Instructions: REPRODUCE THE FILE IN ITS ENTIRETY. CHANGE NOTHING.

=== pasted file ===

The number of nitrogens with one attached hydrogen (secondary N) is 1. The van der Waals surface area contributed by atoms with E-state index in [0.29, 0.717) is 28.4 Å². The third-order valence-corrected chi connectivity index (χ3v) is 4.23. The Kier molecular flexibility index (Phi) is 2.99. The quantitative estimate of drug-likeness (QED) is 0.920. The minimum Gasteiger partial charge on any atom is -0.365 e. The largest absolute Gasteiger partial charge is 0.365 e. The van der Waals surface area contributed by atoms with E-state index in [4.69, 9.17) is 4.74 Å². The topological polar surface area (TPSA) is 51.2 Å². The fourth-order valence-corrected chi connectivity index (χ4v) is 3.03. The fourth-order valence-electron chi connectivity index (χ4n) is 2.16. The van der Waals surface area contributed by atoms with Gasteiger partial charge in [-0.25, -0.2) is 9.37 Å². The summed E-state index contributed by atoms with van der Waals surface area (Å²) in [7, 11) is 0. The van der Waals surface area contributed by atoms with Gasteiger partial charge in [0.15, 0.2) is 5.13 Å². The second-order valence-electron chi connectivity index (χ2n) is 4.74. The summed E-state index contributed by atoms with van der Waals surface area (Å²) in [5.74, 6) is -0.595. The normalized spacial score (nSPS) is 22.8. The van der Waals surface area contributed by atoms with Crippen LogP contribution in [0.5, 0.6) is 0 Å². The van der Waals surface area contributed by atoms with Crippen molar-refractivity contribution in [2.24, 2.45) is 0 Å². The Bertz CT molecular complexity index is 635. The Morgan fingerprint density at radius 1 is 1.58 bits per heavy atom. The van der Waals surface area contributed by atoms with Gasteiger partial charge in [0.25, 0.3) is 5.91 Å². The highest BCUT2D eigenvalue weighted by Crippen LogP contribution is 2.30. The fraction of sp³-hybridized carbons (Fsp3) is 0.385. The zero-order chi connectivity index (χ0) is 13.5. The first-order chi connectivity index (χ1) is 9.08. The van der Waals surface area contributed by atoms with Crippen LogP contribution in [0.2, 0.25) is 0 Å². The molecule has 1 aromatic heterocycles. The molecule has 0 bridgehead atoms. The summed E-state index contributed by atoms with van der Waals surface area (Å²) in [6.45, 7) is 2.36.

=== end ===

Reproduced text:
The number of nitrogens with one attached hydrogen (secondary N) is 1. The van der Waals surface area contributed by atoms with E-state index in [0.29, 0.717) is 28.4 Å². The third-order valence-corrected chi connectivity index (χ3v) is 4.23. The Kier molecular flexibility index (Phi) is 2.99. The quantitative estimate of drug-likeness (QED) is 0.920. The minimum Gasteiger partial charge on any atom is -0.365 e. The largest absolute Gasteiger partial charge is 0.365 e. The van der Waals surface area contributed by atoms with E-state index in [4.69, 9.17) is 4.74 Å². The topological polar surface area (TPSA) is 51.2 Å². The fourth-order valence-corrected chi connectivity index (χ4v) is 3.03. The fourth-order valence-electron chi connectivity index (χ4n) is 2.16. The van der Waals surface area contributed by atoms with Gasteiger partial charge in [-0.25, -0.2) is 9.37 Å². The summed E-state index contributed by atoms with van der Waals surface area (Å²) in [7, 11) is 0. The van der Waals surface area contributed by atoms with Gasteiger partial charge in [0.15, 0.2) is 5.13 Å². The second-order valence-electron chi connectivity index (χ2n) is 4.74. The summed E-state index contributed by atoms with van der Waals surface area (Å²) in [5.74, 6) is -0.595. The normalized spacial score (nSPS) is 22.8. The van der Waals surface area contributed by atoms with Crippen LogP contribution in [0.5, 0.6) is 0 Å². The van der Waals surface area contributed by atoms with Crippen molar-refractivity contribution in [2.24, 2.45) is 0 Å². The Bertz CT molecular complexity index is 635. The Morgan fingerprint density at radius 1 is 1.58 bits per heavy atom. The van der Waals surface area contributed by atoms with Gasteiger partial charge in [0.25, 0.3) is 5.91 Å². The highest BCUT2D eigenvalue weighted by Crippen LogP contribution is 2.30. The fraction of sp³-hybridized carbons (Fsp3) is 0.385. The zero-order chi connectivity index (χ0) is 13.5. The first-order chi connectivity index (χ1) is 9.08. The van der Waals surface area contributed by atoms with Crippen LogP contribution in [0.2, 0.25) is 0 Å². The molecule has 1 aromatic heterocycles. The molecule has 0 bridgehead atoms. The summed E-state index contributed by atoms with van der Waals surface area (Å²) in [6.45, 7) is 2.36.